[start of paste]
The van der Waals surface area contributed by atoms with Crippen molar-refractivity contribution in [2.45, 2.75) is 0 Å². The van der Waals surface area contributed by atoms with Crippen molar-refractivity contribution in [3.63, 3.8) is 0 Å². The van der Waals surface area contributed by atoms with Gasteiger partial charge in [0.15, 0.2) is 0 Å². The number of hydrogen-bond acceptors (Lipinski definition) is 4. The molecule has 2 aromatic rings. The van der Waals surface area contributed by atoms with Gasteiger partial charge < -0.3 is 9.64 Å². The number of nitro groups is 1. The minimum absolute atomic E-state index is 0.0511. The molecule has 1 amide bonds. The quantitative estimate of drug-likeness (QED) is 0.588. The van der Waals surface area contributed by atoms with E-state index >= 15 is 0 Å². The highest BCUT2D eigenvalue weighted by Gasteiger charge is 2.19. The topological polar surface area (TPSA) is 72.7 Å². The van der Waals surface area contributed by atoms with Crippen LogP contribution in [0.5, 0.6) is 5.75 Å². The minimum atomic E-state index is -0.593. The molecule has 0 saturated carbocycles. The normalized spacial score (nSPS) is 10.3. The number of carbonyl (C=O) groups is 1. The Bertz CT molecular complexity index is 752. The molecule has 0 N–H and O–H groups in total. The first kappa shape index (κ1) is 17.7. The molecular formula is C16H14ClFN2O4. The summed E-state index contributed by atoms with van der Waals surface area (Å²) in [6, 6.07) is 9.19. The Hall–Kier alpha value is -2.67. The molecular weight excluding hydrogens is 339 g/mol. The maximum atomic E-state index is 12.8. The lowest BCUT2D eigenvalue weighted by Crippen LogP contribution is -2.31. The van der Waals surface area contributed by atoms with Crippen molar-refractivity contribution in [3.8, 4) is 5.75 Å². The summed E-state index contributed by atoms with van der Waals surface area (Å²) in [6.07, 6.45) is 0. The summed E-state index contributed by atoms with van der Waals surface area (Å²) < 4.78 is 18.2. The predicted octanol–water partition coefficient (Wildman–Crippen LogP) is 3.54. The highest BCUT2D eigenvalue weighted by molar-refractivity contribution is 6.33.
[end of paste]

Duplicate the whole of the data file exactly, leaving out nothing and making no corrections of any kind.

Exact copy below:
The van der Waals surface area contributed by atoms with Crippen molar-refractivity contribution in [2.45, 2.75) is 0 Å². The van der Waals surface area contributed by atoms with Crippen molar-refractivity contribution in [3.63, 3.8) is 0 Å². The van der Waals surface area contributed by atoms with Gasteiger partial charge in [0.15, 0.2) is 0 Å². The number of hydrogen-bond acceptors (Lipinski definition) is 4. The molecule has 2 aromatic rings. The van der Waals surface area contributed by atoms with Gasteiger partial charge < -0.3 is 9.64 Å². The number of nitro groups is 1. The minimum absolute atomic E-state index is 0.0511. The molecule has 1 amide bonds. The quantitative estimate of drug-likeness (QED) is 0.588. The van der Waals surface area contributed by atoms with E-state index >= 15 is 0 Å². The highest BCUT2D eigenvalue weighted by Gasteiger charge is 2.19. The topological polar surface area (TPSA) is 72.7 Å². The van der Waals surface area contributed by atoms with Crippen LogP contribution in [0.5, 0.6) is 5.75 Å². The minimum atomic E-state index is -0.593. The molecule has 0 saturated carbocycles. The normalized spacial score (nSPS) is 10.3. The number of carbonyl (C=O) groups is 1. The Bertz CT molecular complexity index is 752. The molecule has 0 N–H and O–H groups in total. The first kappa shape index (κ1) is 17.7. The molecular formula is C16H14ClFN2O4. The summed E-state index contributed by atoms with van der Waals surface area (Å²) in [6, 6.07) is 9.19. The Hall–Kier alpha value is -2.67. The molecular weight excluding hydrogens is 339 g/mol. The maximum atomic E-state index is 12.8. The lowest BCUT2D eigenvalue weighted by Crippen LogP contribution is -2.31. The van der Waals surface area contributed by atoms with Crippen molar-refractivity contribution in [3.8, 4) is 5.75 Å². The summed E-state index contributed by atoms with van der Waals surface area (Å²) in [6.07, 6.45) is 0. The summed E-state index contributed by atoms with van der Waals surface area (Å²) < 4.78 is 18.2. The predicted octanol–water partition coefficient (Wildman–Crippen LogP) is 3.54. The highest BCUT2D eigenvalue weighted by molar-refractivity contribution is 6.33.